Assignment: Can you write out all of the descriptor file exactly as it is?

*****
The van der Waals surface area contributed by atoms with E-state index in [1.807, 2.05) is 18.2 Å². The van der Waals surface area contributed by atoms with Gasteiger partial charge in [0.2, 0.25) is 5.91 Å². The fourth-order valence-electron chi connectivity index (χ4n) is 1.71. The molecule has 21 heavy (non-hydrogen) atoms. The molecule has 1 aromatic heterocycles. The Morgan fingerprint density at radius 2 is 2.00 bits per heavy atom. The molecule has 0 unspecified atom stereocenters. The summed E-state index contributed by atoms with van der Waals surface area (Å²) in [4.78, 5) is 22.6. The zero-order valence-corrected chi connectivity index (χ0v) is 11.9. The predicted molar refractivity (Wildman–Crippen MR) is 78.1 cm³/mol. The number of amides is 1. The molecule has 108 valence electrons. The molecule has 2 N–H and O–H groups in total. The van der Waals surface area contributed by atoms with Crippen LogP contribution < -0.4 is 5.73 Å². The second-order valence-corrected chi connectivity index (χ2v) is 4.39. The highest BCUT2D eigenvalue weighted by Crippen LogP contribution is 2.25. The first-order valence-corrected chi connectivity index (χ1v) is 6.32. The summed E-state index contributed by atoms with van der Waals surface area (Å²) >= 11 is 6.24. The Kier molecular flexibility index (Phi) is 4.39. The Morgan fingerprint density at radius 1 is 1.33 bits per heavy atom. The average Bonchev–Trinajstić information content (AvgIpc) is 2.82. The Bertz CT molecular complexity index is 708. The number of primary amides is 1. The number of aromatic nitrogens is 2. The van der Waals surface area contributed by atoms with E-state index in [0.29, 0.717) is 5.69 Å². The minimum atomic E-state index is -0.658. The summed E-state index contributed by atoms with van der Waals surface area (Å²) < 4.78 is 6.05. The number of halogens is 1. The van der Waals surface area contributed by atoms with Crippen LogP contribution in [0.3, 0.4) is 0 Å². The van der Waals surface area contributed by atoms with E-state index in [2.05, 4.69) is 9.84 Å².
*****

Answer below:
The van der Waals surface area contributed by atoms with E-state index in [1.807, 2.05) is 18.2 Å². The van der Waals surface area contributed by atoms with Gasteiger partial charge in [0.2, 0.25) is 5.91 Å². The fourth-order valence-electron chi connectivity index (χ4n) is 1.71. The molecule has 21 heavy (non-hydrogen) atoms. The molecule has 1 aromatic heterocycles. The Morgan fingerprint density at radius 2 is 2.00 bits per heavy atom. The molecule has 0 unspecified atom stereocenters. The summed E-state index contributed by atoms with van der Waals surface area (Å²) in [4.78, 5) is 22.6. The zero-order valence-corrected chi connectivity index (χ0v) is 11.9. The predicted molar refractivity (Wildman–Crippen MR) is 78.1 cm³/mol. The number of amides is 1. The molecule has 108 valence electrons. The molecule has 2 N–H and O–H groups in total. The van der Waals surface area contributed by atoms with Crippen LogP contribution < -0.4 is 5.73 Å². The second-order valence-corrected chi connectivity index (χ2v) is 4.39. The highest BCUT2D eigenvalue weighted by Crippen LogP contribution is 2.25. The first-order valence-corrected chi connectivity index (χ1v) is 6.32. The summed E-state index contributed by atoms with van der Waals surface area (Å²) >= 11 is 6.24. The Kier molecular flexibility index (Phi) is 4.39. The Morgan fingerprint density at radius 1 is 1.33 bits per heavy atom. The average Bonchev–Trinajstić information content (AvgIpc) is 2.82. The Bertz CT molecular complexity index is 708. The number of primary amides is 1. The number of aromatic nitrogens is 2. The van der Waals surface area contributed by atoms with E-state index in [0.29, 0.717) is 5.69 Å². The minimum atomic E-state index is -0.658. The summed E-state index contributed by atoms with van der Waals surface area (Å²) < 4.78 is 6.05. The number of halogens is 1. The van der Waals surface area contributed by atoms with Crippen LogP contribution in [0.3, 0.4) is 0 Å². The van der Waals surface area contributed by atoms with E-state index in [2.05, 4.69) is 9.84 Å².